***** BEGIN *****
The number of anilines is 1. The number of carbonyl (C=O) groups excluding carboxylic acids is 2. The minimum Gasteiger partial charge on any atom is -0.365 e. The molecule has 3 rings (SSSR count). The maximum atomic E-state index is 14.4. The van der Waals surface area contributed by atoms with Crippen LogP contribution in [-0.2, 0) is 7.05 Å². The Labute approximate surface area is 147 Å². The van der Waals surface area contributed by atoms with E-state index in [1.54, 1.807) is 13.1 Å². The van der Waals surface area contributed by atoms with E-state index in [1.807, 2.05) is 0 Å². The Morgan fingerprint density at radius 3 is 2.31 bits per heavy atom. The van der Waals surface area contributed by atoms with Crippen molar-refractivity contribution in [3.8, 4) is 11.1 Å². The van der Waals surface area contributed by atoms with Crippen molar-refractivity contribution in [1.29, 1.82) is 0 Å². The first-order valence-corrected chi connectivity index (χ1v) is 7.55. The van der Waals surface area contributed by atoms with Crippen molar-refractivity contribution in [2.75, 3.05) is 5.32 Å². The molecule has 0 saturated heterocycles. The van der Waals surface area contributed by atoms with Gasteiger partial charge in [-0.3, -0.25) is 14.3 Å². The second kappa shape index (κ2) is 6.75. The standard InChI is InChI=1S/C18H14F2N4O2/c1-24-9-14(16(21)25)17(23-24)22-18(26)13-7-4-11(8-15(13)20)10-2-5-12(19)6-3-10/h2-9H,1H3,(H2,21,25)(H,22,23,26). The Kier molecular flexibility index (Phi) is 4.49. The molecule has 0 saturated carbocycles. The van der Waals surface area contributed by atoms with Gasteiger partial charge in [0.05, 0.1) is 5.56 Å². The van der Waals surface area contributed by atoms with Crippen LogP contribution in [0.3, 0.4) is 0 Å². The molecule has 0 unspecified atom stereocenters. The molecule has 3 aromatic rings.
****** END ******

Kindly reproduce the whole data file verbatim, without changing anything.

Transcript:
The number of anilines is 1. The number of carbonyl (C=O) groups excluding carboxylic acids is 2. The minimum Gasteiger partial charge on any atom is -0.365 e. The molecule has 3 rings (SSSR count). The maximum atomic E-state index is 14.4. The van der Waals surface area contributed by atoms with Crippen LogP contribution in [-0.2, 0) is 7.05 Å². The Labute approximate surface area is 147 Å². The van der Waals surface area contributed by atoms with E-state index in [1.54, 1.807) is 13.1 Å². The van der Waals surface area contributed by atoms with E-state index in [1.807, 2.05) is 0 Å². The Morgan fingerprint density at radius 3 is 2.31 bits per heavy atom. The van der Waals surface area contributed by atoms with Crippen molar-refractivity contribution in [3.8, 4) is 11.1 Å². The van der Waals surface area contributed by atoms with Crippen molar-refractivity contribution in [1.29, 1.82) is 0 Å². The first-order valence-corrected chi connectivity index (χ1v) is 7.55. The van der Waals surface area contributed by atoms with Crippen molar-refractivity contribution in [2.75, 3.05) is 5.32 Å². The molecule has 0 saturated heterocycles. The van der Waals surface area contributed by atoms with Gasteiger partial charge in [-0.3, -0.25) is 14.3 Å². The second kappa shape index (κ2) is 6.75. The standard InChI is InChI=1S/C18H14F2N4O2/c1-24-9-14(16(21)25)17(23-24)22-18(26)13-7-4-11(8-15(13)20)10-2-5-12(19)6-3-10/h2-9H,1H3,(H2,21,25)(H,22,23,26). The Kier molecular flexibility index (Phi) is 4.49. The molecule has 0 saturated carbocycles. The van der Waals surface area contributed by atoms with Gasteiger partial charge in [0.05, 0.1) is 5.56 Å². The van der Waals surface area contributed by atoms with Crippen LogP contribution in [0.3, 0.4) is 0 Å². The molecule has 0 unspecified atom stereocenters. The molecule has 3 aromatic rings.